Wednesday, April 2, 2014

Health Starts Here . . . Public Health Week April 7-13, 2014

During the first full week of April each year, the American Public Health Association (APHA) brings together communities across the United States to observe National Public Health Week (NPHW) as a time to recognize the contributions of public health and highlight issues that are important to improving our nation. This year, the theme is, “Public Health: Start Here.”  Each day of the week highlights a different aspect of public health and portrays just how important public health programs and services are in creating healthier communities.

 Daily Themes
·         Monday, April 7- Be healthy from the start:
From maternal health, breastfeeding support, family nutrition to emergency preparedness, public health starts at home. Did you know that prenatal care helps keep mothers and their babies healthy. Babies of mothers who do not get prenatal care are three times more likely to have a low birth weight and five times more likely to die than those born to mothers who do get care. ( Prenatal Health Fact Sheet,

·         Tuesday, April 8: Don't panic:
Public health professionals help communities withstand the impact of a natural or man-made disaster by planning ahead, acting as a source of information during the crisis and helping to mitigate the long- and short-term effects.  The JCPH Emergency Preparedness Program is here to help you weather the unexpected.

·         Wednesday, April 9: Get out ahead:
Prevention is now a nationwide priority. Today, seven in 10 deaths in the U.S. are related to preventable diseases such as obesity, diabetes, high blood pressure, heart disease and cancer.  A striking fact is that 75 percent of our health care dollars are spent treating such diseases, while only 3 percent of our health care dollars go toward prevention. (Public Health & Prevention Fund Fact Sheet, APHA,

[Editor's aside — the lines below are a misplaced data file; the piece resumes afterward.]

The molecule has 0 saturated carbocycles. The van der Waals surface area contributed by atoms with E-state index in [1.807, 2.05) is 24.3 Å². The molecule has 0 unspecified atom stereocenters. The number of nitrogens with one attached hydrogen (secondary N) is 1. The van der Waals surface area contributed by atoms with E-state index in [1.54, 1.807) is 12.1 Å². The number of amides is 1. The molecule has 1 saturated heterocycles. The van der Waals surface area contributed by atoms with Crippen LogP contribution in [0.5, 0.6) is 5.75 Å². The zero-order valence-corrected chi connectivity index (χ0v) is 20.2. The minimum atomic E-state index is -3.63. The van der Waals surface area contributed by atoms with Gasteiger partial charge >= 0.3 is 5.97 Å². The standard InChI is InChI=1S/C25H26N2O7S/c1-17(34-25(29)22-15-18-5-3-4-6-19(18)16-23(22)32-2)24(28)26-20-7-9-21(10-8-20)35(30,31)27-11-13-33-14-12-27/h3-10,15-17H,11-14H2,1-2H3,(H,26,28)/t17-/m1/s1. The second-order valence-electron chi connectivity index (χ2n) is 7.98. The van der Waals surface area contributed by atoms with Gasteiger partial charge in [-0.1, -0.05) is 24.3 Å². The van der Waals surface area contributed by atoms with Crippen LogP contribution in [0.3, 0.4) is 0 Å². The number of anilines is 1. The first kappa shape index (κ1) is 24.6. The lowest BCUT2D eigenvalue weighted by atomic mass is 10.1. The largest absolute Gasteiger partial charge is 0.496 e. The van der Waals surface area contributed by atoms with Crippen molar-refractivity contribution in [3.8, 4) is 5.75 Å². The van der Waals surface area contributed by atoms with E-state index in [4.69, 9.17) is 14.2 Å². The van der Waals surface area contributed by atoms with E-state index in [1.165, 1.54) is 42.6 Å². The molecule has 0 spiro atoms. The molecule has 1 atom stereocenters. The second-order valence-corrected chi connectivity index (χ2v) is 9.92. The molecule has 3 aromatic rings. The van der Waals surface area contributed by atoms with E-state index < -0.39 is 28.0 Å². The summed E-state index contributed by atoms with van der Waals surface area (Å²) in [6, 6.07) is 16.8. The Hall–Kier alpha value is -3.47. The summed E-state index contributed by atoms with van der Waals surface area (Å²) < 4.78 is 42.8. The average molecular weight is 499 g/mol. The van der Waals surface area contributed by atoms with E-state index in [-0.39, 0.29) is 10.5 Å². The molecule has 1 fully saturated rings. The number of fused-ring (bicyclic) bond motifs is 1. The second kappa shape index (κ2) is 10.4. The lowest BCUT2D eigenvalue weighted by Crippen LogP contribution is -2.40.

Consider that more than half of all cancer deaths could be prevented by making healthy choices such as not smoking, staying at a healthy weight, eating right, keeping active and getting recommended screening tests. (American Cancer Society-  View the JCPH 2013 health assessment and preliminary health improvement plan: to learn more about JCPH and its many programs dedicated to prevention.

·         Thursday, April 10: Eat well.
The system that keeps our nation's food safe and healthy is complex. Public health is here to help you guide through the choices. The JCPH Food Safety Program helps to assure that foodborne illness stays off the menu at Jefferson County food service establishments. Other JCPH programs work to encourage healthier eating and active living. Did you know, that in total, we are now eating 31 percent more calories than we were 40 years ago — including 56 percent more fats and oils and 14 percent more sugars and sweeteners? The average American now eats 15 more pounds of sugar a year than in 1970. (Let’s Move,

·         Friday, April 11: Be the healthiest nation in one generation.
For the first time in decades, the current generation isn’t as healthy as the one that came before.  It is time for communities to come together to take a stance against this disturbing trend to make sure that children and young adults have bright, healthy futures. Get involved in creating a healthier Jefferson County by learning more about what your city or community is doing to improve health for all. Consider attending city council meetings and other opportunities for your voice to be heard.  The League of Women Voters of Jefferson County provides useful links to government information and web sites as a public service to promote political responsibility through informed and active participation of citizens in government. 

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